I did not see the Best In Show awards but I would like to congratulate whoever it had the top rabbits!

It was a good day!

Friday, July 4, 2008

Carding wool with dog rakes and slicker brushes.

I have used dog slicker brushes as hand cards to process wool and it can be done, if you are patient. Carding is a great excuse for sitting in front of the TV or watching DVDs.

I would sit down with a paper grocery sack of washed wool on one side and empty paper grocery sack on the other side. Make little mini batts with the slickers and put those in the empty bag. Be sure to have 3 or 4 empty bags on hand because the fluffy mini batts will take up much more room than the washed wool.

If you are really in need of obsessive compulsive activity, use dog rakes to pick the wool first, then use the slickers to make mini batts.

You can use a c-clamp to attach one rake or slicker to a table, to reduce the wear/tear on your hands.

Do not do this activity on the good sofa or wearing good pants. Put down a cloth if you do it over the carpet. Much dust and Vegetation Matter (VM) will fall out of your wool no matter how well you washed it.

It was this activity that allowed me to whole heartedly give my lovely wife Tracy permission to shop for a drum carder when she asked. We now have a Strauch Petite.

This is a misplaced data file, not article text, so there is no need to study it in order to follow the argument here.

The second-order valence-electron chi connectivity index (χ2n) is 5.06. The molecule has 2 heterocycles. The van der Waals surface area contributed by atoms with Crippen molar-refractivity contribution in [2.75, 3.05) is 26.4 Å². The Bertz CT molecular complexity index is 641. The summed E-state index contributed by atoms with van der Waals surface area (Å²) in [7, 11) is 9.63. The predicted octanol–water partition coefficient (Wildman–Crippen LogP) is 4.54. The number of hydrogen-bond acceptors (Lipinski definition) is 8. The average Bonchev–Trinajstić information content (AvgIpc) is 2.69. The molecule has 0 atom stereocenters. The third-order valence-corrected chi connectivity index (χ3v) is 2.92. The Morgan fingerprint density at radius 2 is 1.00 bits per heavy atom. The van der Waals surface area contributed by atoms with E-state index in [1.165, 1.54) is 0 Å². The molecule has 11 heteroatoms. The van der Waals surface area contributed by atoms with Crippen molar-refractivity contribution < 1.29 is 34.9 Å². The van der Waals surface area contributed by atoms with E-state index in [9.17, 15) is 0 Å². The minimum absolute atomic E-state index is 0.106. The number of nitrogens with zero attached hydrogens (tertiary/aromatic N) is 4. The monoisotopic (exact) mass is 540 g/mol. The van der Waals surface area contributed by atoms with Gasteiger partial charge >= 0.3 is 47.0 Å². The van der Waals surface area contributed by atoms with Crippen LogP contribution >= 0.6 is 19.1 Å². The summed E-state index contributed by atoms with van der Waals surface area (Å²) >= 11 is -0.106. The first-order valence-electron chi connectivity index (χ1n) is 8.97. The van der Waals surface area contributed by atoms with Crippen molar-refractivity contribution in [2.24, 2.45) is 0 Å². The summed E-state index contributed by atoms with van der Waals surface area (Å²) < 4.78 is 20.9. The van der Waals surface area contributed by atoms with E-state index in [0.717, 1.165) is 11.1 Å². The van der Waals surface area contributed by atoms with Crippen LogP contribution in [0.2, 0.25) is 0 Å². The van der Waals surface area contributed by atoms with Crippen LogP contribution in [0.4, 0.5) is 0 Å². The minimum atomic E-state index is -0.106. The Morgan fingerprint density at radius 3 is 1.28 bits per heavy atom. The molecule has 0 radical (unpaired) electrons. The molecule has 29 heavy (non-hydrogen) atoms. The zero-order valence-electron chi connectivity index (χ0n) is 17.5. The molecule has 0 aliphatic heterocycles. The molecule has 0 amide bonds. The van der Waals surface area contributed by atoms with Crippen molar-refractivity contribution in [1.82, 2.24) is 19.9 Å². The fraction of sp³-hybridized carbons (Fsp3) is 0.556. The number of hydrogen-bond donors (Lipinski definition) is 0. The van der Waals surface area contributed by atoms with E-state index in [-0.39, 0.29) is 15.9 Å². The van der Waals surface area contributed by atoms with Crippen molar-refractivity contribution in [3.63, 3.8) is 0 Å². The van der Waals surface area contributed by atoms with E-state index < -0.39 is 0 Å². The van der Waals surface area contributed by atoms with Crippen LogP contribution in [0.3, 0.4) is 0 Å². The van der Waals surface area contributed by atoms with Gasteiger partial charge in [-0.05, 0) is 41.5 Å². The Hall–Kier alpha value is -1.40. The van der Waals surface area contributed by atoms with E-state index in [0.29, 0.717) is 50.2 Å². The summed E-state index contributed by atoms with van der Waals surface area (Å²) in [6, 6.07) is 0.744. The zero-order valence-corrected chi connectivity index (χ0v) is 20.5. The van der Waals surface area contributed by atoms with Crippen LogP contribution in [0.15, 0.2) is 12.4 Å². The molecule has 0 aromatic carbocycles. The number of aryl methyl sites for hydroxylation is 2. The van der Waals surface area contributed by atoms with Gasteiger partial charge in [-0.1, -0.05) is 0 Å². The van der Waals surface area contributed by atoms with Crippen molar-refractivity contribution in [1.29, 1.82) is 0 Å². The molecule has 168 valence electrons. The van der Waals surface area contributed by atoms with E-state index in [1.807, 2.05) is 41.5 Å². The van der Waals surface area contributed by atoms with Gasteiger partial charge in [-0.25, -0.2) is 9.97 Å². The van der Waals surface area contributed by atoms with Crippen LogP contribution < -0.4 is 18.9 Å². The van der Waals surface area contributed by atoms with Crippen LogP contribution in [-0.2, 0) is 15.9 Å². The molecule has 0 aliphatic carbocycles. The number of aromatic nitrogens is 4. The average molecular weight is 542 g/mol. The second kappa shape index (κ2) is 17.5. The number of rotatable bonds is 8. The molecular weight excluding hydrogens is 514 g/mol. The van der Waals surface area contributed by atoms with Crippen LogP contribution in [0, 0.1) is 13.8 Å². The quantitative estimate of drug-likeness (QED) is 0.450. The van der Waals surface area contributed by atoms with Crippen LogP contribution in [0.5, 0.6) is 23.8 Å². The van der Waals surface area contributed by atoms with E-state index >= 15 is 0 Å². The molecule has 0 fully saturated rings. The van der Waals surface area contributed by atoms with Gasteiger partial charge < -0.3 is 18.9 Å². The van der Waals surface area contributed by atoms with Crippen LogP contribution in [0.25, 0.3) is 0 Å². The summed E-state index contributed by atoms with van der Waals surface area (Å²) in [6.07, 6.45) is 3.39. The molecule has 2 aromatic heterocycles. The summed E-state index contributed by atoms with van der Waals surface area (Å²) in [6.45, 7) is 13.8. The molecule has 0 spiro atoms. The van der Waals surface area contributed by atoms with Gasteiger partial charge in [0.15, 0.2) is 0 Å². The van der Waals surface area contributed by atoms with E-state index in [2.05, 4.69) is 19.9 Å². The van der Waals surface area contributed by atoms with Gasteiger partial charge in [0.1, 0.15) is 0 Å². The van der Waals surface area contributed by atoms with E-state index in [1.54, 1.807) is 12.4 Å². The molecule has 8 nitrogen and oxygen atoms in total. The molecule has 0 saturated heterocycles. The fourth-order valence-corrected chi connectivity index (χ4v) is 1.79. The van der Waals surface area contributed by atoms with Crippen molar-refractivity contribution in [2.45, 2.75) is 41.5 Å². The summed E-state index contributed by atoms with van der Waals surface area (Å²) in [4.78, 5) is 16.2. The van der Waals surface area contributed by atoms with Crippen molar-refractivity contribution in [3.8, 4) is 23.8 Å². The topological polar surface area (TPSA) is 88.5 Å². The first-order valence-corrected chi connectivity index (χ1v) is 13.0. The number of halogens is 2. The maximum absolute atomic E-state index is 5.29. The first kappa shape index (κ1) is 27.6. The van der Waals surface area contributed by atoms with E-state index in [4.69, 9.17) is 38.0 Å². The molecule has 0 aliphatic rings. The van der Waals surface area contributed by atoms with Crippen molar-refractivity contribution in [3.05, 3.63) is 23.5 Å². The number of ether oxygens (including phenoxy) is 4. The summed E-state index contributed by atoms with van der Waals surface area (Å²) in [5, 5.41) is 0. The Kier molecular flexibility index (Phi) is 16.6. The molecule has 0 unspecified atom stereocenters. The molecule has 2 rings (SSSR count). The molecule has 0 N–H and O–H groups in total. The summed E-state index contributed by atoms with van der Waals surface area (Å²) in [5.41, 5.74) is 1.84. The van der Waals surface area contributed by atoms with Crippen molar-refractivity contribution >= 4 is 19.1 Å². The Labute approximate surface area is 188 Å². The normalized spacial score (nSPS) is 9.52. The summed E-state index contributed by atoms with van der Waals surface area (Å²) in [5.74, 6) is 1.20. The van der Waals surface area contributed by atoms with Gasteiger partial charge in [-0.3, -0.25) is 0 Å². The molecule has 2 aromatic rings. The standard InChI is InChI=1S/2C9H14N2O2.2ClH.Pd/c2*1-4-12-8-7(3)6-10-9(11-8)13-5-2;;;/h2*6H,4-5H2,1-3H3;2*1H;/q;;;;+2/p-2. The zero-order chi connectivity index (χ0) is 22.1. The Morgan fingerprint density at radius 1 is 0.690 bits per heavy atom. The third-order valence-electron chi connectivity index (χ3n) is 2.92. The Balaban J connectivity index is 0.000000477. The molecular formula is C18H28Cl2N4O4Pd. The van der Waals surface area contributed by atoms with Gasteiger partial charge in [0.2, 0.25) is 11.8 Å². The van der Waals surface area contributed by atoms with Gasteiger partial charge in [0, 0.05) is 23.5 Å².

But I still plan to use my rakes and slickers just to keep my hand in. At least I have been using rakes to pick the wool before putting through the carder.

Dog rakes can cost less than $10 each. Slickers cost around $10 to $15 each, compared to $50 to $100 and more for a pair of regular wool cards and/or combs.

Have a good day!

Sunday, June 22, 2008

New Link on World Rabbit Links

Added this link to World Rabbit Links

The Rabbit: Husbandry, Health and Production (Jun 22 2008)
by F. Lebas, P. Coudert, R. Rouvier, H. de Rochambeau
Food & Agriculture Organization of the United Nations (FAO.ORG), Rome, 1986
A booklet, information now available on the web.

Sunday, June 8, 2008

Swedish Fur rabbit info & other links

Found this link on another group.
Very interesting look at Swedish rabbit shows
and the Swedish Fur rabbit

Amanda Galfvensjös Rabbitry
Breeding Swedish fur and NZW rabbits in Sweden

Swedish language site
Svensk päls translates to Swedish fur

Swedish Rabbit Breeders Association

Sunday, June 1, 2008

Brazilian Rabbit Info

The Homesteading Today forum has a topic of Brazilian rabbits that
has been running since 3/18/08

There is some people on there that would love to buy some, but like
with most rare breeds, small quantity available and location are
obstacles. Hopefully things will work themselves out.

New Group on Yahoo - Brazilian Rabbit Fanciers North America

Brazilian Rabbit Fanciers North America - This discussion group is for
the Brazilian Rabbit, also known as Zils.

The Brazilian rabbit in North America is rare but beautiful. We want to encourage more people to raise these rabbits. We are committed to the goal of seeing these rabbits raised all over North America; USA, Canada, Mexico.

Docile in nature and known to eat just about anything green, they can fill a niche for rabbits that will breed and thrive in less than optimal conditions. We promote real world discussion of real topics related to breeding, showing, raising, selecting, selling, buying, and culling the Brazilian rabbit. I invite you to join us.